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Bloody Roar: Primal Fury (GameCube)

Teen
ESRB Rating
Genre
Perspective
Theme
74
MobyRank
100 point score based on reviews from various critics.
3.2
MobyScore
5 point score based on user ratings.
Written by  :  WWWWolf (422)
Written on  :  Jul 24, 2004

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Summary

Fun beastly fighting

The Good

While I'm only an amateur what comes to fighting games, I found the game rather enjoyable - not frustratingly challenging (or maybe I have only got better over time?) and not too easy either. The game uses the three-button kick/punch/block (A, B, Y) system, addition to which there's X button for beast transformation/special moves and Z for hyper-beast transformation. Like I said, I'm not a fighting game guru, and any game that uses Virtua Fighter-like buttons *has* to be good. Pure and simple. (Now if only I'd make myself stop doing instinctively the PPPK combo from Virtua Fighter! I find myself trying to do that in *most* unusual situations, like when I got Metal Gear Solid: The Twin Snakes...)

Graphics are really top notch. Both the characters and the backgrounds are really beautiful, and the special move effects are rather glittery. I was also amazed by the intro and finale movies, which are actually drawn as traditional cel animation; the PS2 and XBox variants of Bloody Roar apparently have engine-rendered intros, but this choice of using traditional animation seems more stylish. Music is good, just a bit boring though. Somewhat forgettable fighting game heavy metal.

I also like the training mode, since it shows directly what moves I've made - this makes practicing moves easier. This has probably been done before in various other console fighters, but being a random ignoramus who's more familiar with the arcade world where training modes are nonexistent, I have no idea where.

And, well, the idea of having animal characters just rules.

The Bad

The only big big big annoyance in the game is the data saving. Let's see how Super Smash Bros saves its data: The game asks if it's okay to create a save file, after which all saving is invisible, quiet, and non-intrusive. The only thing you notice is the small on-screen indicator that data is being saved. Bloody Roar's option? Just the opposite. There are explicit commands for saving and loading stuff from the memory card, option to turn the automatic saving on, and if you turn that on, every time you're done fighting it asks if it's okay to overwrite the stuff on memory card! If I want auto-save, I actually want auto-save, duh!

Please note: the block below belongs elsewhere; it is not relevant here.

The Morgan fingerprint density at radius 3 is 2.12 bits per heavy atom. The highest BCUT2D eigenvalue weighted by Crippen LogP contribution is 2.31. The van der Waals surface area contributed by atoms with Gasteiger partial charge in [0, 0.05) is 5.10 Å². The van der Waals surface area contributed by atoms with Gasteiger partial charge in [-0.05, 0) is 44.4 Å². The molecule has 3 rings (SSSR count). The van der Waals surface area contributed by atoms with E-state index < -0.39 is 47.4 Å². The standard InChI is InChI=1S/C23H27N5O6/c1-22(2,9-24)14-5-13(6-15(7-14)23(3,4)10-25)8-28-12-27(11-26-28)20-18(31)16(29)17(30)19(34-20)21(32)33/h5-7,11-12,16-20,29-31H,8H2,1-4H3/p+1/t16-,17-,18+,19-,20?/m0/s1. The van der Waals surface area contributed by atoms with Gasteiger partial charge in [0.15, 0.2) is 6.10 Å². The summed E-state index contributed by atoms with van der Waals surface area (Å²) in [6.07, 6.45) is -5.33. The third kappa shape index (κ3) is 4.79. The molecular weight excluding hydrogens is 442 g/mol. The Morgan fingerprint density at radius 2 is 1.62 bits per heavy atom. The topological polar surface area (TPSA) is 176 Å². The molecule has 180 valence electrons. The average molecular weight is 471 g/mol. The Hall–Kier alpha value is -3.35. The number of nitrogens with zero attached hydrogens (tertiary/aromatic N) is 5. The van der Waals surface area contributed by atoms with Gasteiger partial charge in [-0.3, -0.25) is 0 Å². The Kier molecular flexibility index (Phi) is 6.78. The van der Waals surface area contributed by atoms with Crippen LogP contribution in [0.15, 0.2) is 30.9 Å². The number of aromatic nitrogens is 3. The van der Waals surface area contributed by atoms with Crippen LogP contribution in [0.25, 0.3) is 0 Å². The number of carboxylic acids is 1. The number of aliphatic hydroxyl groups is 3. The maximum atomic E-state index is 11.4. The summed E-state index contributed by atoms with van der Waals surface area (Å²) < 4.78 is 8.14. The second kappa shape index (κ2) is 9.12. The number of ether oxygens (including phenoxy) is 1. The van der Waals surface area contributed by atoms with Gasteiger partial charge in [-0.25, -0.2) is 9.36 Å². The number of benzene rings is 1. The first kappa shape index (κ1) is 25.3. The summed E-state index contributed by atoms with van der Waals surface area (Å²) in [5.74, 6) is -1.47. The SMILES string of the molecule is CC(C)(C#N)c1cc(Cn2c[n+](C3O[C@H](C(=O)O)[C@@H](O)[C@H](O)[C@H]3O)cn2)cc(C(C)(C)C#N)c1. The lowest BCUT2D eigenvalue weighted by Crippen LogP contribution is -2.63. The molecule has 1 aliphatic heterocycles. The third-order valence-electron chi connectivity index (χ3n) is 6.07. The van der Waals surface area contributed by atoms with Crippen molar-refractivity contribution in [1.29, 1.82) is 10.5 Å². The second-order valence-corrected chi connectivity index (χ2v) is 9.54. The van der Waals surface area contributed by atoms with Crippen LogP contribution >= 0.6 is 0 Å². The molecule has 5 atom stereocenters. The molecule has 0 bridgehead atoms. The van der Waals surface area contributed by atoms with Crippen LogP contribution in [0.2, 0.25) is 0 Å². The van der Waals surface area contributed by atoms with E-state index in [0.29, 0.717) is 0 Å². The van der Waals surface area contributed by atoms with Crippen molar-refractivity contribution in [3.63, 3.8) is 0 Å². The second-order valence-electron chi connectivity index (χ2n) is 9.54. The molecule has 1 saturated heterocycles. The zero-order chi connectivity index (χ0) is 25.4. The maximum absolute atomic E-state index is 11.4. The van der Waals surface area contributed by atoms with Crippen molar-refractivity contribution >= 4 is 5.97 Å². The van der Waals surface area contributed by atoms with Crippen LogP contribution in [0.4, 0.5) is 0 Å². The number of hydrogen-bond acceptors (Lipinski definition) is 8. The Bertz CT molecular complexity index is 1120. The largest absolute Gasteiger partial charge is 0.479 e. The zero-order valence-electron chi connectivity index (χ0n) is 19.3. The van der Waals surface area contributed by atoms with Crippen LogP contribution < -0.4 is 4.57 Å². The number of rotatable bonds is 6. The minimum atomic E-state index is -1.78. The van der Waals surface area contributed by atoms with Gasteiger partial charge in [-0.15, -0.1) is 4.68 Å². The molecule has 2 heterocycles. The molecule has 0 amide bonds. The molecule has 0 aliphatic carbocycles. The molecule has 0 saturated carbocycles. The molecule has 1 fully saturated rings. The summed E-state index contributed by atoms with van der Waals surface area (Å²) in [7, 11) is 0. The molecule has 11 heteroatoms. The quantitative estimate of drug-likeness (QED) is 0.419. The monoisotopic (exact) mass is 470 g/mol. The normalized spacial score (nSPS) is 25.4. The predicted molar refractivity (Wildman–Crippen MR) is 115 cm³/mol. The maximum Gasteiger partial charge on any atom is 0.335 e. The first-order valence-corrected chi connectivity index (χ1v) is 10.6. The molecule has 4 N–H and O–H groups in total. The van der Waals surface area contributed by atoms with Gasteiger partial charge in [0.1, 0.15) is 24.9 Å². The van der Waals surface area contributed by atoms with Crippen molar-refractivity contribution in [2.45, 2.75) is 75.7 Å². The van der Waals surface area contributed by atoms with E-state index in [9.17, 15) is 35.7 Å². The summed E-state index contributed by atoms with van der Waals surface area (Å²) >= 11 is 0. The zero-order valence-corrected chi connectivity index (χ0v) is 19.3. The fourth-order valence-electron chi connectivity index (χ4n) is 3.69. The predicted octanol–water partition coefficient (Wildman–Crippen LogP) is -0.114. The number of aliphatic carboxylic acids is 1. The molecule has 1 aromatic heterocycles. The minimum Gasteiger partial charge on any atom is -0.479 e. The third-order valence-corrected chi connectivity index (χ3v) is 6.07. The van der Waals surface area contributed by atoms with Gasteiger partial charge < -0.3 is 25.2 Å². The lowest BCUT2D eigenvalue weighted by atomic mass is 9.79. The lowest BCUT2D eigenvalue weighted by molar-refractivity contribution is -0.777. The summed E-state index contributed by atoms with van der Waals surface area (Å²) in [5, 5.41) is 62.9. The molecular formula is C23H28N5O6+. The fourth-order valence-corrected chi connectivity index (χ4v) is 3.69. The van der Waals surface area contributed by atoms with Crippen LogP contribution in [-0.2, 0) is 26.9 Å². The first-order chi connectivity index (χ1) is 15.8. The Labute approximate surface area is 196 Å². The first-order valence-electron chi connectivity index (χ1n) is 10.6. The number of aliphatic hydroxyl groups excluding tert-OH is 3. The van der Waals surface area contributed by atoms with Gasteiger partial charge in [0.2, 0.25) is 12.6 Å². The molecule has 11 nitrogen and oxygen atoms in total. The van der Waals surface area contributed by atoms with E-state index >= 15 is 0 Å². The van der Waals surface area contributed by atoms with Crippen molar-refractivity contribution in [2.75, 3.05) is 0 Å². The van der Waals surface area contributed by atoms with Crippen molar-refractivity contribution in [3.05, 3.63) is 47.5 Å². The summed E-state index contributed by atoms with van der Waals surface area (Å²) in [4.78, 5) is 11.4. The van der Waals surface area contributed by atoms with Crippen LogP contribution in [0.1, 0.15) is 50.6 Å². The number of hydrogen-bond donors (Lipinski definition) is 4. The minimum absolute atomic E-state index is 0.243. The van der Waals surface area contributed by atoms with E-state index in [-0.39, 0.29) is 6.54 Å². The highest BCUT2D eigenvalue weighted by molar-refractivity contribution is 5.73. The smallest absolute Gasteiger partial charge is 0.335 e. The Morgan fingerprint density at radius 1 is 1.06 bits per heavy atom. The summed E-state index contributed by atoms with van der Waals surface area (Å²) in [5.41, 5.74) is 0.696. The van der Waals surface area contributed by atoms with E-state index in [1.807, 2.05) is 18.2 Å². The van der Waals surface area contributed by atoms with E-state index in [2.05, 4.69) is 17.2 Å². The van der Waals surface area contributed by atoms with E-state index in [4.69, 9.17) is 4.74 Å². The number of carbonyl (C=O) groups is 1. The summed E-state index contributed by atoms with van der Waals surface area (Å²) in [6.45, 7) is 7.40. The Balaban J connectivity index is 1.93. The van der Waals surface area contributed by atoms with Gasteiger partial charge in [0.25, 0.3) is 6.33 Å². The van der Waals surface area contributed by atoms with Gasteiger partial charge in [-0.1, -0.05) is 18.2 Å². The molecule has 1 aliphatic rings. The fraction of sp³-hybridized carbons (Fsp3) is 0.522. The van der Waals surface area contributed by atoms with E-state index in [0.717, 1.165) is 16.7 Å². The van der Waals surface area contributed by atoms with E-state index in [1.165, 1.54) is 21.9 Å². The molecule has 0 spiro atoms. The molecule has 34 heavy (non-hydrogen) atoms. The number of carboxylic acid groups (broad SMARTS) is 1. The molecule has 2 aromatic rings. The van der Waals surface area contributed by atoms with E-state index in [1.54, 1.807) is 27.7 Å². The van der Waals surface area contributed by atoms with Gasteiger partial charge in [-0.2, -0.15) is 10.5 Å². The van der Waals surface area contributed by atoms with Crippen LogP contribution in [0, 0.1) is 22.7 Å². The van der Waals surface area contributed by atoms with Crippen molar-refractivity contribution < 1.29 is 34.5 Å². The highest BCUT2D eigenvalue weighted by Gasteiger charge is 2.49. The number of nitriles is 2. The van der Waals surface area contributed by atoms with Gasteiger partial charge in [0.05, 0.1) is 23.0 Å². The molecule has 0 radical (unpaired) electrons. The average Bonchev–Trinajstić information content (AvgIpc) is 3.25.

But this is overall a small problem, and there isn't any larger problems with the game as such.

The Bottom Line

Bloody Roar series has one gimmick that sets it apart from other fighting games: The characters can turn into anthropomorphic animals. And that's a good thing. On theoretical basis, the idea sounded good back in the Beforetime, so much that I even thought of buying a Playstation to play the game, but luckily I haven't done that yet. Too bad Fox from Bloody Roar 1 doesn't appear to be in this game, but I don't care - I already have one GameCube fighting game with a fox.

The weak Fighting Game Plot - which no one gives damn about - of the Month: There's this nation of Zoanthropes, who are people who can turn into gigantic big scary animals. The nation's leaders decide to set up a fighting championship with huge cash prices and stuff. Huh? what? Yes, that's it. That was the excuse for carnage. Now pick a character and beat the heck out of eight opponents!

The characters are an assortment of cool and stylish people, who turn into cool and not-so-cool animals, things, and animal-things. There are serious characters (like my favorite Yugo, who turns into a wolf), semi-serious (Busuzima, a crazy guy who turns into a lizard), and just plain uncommentable (Alice, whose alternative form is a giant white red-eyed bunny... of DOOM.)

Characters have different styles too, and all characters have easy and tricky combos and special moves. And good news for newbies: The most effective moves, called the Beast Drives, are same for all characters - but these moves still take time to master!

I have no idea what the more "serious" fighting game fans say about this game, but *I* think it rules and is just complex enough to me to say that it looks "serious" enough. At most times it's serious, at times it's lighthearted. It's violent, yet it's non-gory (with 11+ rating here, it isn't exactly as "bloody" as the title suggests).

In short, a nice enough thing to have. Some of the best spent 30 Euros ever =)